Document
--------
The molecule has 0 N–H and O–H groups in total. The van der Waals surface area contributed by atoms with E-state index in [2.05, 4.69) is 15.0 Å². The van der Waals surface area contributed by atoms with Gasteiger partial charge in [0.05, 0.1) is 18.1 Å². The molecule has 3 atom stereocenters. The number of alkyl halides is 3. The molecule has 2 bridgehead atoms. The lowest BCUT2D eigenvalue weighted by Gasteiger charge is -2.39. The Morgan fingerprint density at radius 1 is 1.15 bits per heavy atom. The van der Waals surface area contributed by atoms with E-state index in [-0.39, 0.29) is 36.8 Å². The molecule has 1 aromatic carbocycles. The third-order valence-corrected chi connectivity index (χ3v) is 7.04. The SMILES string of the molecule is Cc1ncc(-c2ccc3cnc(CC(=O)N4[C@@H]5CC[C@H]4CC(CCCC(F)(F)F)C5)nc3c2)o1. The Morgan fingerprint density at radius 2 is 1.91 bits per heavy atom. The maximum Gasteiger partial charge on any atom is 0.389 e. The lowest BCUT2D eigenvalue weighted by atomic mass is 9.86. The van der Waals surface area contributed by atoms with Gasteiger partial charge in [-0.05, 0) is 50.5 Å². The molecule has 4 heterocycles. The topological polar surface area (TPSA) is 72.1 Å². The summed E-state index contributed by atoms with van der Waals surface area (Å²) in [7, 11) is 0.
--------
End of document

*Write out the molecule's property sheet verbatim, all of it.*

The molecule has 0 N–H and O–H groups in total. The van der Waals surface area contributed by atoms with E-state index in [2.05, 4.69) is 15.0 Å². The van der Waals surface area contributed by atoms with Gasteiger partial charge in [0.05, 0.1) is 18.1 Å². The molecule has 3 atom stereocenters. The number of alkyl halides is 3. The molecule has 2 bridgehead atoms. The lowest BCUT2D eigenvalue weighted by Gasteiger charge is -2.39. The Morgan fingerprint density at radius 1 is 1.15 bits per heavy atom. The van der Waals surface area contributed by atoms with E-state index in [-0.39, 0.29) is 36.8 Å². The molecule has 1 aromatic carbocycles. The third-order valence-corrected chi connectivity index (χ3v) is 7.04. The SMILES string of the molecule is Cc1ncc(-c2ccc3cnc(CC(=O)N4[C@@H]5CC[C@H]4CC(CCCC(F)(F)F)C5)nc3c2)o1. The Morgan fingerprint density at radius 2 is 1.91 bits per heavy atom. The maximum Gasteiger partial charge on any atom is 0.389 e. The lowest BCUT2D eigenvalue weighted by atomic mass is 9.86. The van der Waals surface area contributed by atoms with Gasteiger partial charge in [-0.05, 0) is 50.5 Å². The molecule has 4 heterocycles. The topological polar surface area (TPSA) is 72.1 Å². The summed E-state index contributed by atoms with van der Waals surface area (Å²) in [7, 11) is 0.